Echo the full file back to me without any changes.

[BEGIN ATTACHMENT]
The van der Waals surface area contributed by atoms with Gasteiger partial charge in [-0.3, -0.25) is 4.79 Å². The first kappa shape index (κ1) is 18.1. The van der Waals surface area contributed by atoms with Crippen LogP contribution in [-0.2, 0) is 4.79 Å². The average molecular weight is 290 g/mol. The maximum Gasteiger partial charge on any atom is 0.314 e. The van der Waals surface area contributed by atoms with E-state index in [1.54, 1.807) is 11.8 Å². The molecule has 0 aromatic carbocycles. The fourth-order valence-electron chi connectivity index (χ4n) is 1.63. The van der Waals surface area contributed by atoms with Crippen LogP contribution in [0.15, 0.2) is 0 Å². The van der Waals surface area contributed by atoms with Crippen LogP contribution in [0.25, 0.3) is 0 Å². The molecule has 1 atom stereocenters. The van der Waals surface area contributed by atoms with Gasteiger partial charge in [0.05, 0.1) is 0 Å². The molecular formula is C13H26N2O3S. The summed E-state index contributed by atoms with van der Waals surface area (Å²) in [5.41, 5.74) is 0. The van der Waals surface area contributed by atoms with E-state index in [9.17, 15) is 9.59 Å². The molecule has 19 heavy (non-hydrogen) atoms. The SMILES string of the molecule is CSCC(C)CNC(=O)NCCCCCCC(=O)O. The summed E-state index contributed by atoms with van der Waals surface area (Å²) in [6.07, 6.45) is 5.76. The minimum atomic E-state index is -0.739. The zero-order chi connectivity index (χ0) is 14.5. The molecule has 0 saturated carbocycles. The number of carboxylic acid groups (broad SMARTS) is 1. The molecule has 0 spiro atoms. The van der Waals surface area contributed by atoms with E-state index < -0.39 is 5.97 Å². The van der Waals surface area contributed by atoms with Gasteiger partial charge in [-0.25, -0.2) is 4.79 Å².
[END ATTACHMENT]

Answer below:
The van der Waals surface area contributed by atoms with Gasteiger partial charge in [-0.3, -0.25) is 4.79 Å². The first kappa shape index (κ1) is 18.1. The van der Waals surface area contributed by atoms with Crippen LogP contribution in [-0.2, 0) is 4.79 Å². The average molecular weight is 290 g/mol. The maximum Gasteiger partial charge on any atom is 0.314 e. The van der Waals surface area contributed by atoms with E-state index in [1.54, 1.807) is 11.8 Å². The molecule has 0 aromatic carbocycles. The fourth-order valence-electron chi connectivity index (χ4n) is 1.63. The van der Waals surface area contributed by atoms with Crippen LogP contribution in [0.15, 0.2) is 0 Å². The van der Waals surface area contributed by atoms with Crippen LogP contribution in [0.25, 0.3) is 0 Å². The molecule has 1 atom stereocenters. The van der Waals surface area contributed by atoms with Gasteiger partial charge in [0.05, 0.1) is 0 Å². The molecular formula is C13H26N2O3S. The summed E-state index contributed by atoms with van der Waals surface area (Å²) in [5.41, 5.74) is 0. The van der Waals surface area contributed by atoms with E-state index in [9.17, 15) is 9.59 Å². The molecule has 19 heavy (non-hydrogen) atoms. The SMILES string of the molecule is CSCC(C)CNC(=O)NCCCCCCC(=O)O. The summed E-state index contributed by atoms with van der Waals surface area (Å²) in [6.07, 6.45) is 5.76. The minimum atomic E-state index is -0.739. The zero-order chi connectivity index (χ0) is 14.5. The molecule has 0 saturated carbocycles. The number of carboxylic acid groups (broad SMARTS) is 1. The molecule has 0 spiro atoms. The van der Waals surface area contributed by atoms with E-state index < -0.39 is 5.97 Å². The van der Waals surface area contributed by atoms with Gasteiger partial charge in [-0.25, -0.2) is 4.79 Å².